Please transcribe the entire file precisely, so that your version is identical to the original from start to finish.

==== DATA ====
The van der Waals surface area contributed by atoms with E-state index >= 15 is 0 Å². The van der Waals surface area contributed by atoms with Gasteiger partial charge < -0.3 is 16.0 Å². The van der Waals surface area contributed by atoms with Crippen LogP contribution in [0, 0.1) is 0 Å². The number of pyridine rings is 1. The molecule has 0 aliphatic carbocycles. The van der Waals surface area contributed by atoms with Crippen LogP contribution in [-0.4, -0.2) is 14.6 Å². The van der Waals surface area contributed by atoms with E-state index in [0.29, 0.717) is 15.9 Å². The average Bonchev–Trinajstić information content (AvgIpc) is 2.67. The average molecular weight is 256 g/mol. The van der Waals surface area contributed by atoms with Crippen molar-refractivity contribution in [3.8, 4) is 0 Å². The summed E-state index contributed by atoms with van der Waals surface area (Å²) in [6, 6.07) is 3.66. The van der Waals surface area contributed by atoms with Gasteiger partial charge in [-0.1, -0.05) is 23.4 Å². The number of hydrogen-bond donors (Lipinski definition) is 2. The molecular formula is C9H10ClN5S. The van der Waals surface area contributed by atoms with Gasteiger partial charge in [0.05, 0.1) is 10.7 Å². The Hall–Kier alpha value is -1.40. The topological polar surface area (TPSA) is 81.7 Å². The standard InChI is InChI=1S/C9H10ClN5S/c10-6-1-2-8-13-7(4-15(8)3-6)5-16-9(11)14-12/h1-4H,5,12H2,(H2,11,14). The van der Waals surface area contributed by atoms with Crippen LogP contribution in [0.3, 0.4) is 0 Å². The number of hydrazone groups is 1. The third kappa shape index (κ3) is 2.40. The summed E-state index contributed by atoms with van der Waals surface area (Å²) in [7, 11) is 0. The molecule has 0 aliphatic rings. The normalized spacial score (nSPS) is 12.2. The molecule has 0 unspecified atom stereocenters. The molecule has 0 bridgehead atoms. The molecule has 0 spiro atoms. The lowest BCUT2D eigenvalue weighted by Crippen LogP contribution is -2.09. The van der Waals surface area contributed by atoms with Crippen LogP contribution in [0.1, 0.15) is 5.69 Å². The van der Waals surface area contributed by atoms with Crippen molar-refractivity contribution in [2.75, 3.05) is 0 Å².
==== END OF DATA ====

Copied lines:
The van der Waals surface area contributed by atoms with E-state index >= 15 is 0 Å². The van der Waals surface area contributed by atoms with Gasteiger partial charge < -0.3 is 16.0 Å². The van der Waals surface area contributed by atoms with Crippen LogP contribution in [0, 0.1) is 0 Å². The number of pyridine rings is 1. The molecule has 0 aliphatic carbocycles. The van der Waals surface area contributed by atoms with Crippen LogP contribution in [-0.4, -0.2) is 14.6 Å². The van der Waals surface area contributed by atoms with E-state index in [0.29, 0.717) is 15.9 Å². The average Bonchev–Trinajstić information content (AvgIpc) is 2.67. The average molecular weight is 256 g/mol. The van der Waals surface area contributed by atoms with Crippen molar-refractivity contribution in [3.8, 4) is 0 Å². The summed E-state index contributed by atoms with van der Waals surface area (Å²) in [6, 6.07) is 3.66. The van der Waals surface area contributed by atoms with Gasteiger partial charge in [-0.1, -0.05) is 23.4 Å². The number of hydrogen-bond donors (Lipinski definition) is 2. The molecular formula is C9H10ClN5S. The van der Waals surface area contributed by atoms with Gasteiger partial charge in [0.05, 0.1) is 10.7 Å². The Hall–Kier alpha value is -1.40. The topological polar surface area (TPSA) is 81.7 Å². The standard InChI is InChI=1S/C9H10ClN5S/c10-6-1-2-8-13-7(4-15(8)3-6)5-16-9(11)14-12/h1-4H,5,12H2,(H2,11,14). The van der Waals surface area contributed by atoms with Crippen LogP contribution in [0.3, 0.4) is 0 Å². The number of hydrazone groups is 1. The third kappa shape index (κ3) is 2.40. The summed E-state index contributed by atoms with van der Waals surface area (Å²) in [7, 11) is 0. The molecule has 0 aliphatic rings. The normalized spacial score (nSPS) is 12.2. The molecule has 0 unspecified atom stereocenters. The molecule has 0 bridgehead atoms. The molecule has 0 spiro atoms. The lowest BCUT2D eigenvalue weighted by Crippen LogP contribution is -2.09. The van der Waals surface area contributed by atoms with Crippen LogP contribution in [0.1, 0.15) is 5.69 Å². The van der Waals surface area contributed by atoms with Crippen molar-refractivity contribution in [2.75, 3.05) is 0 Å².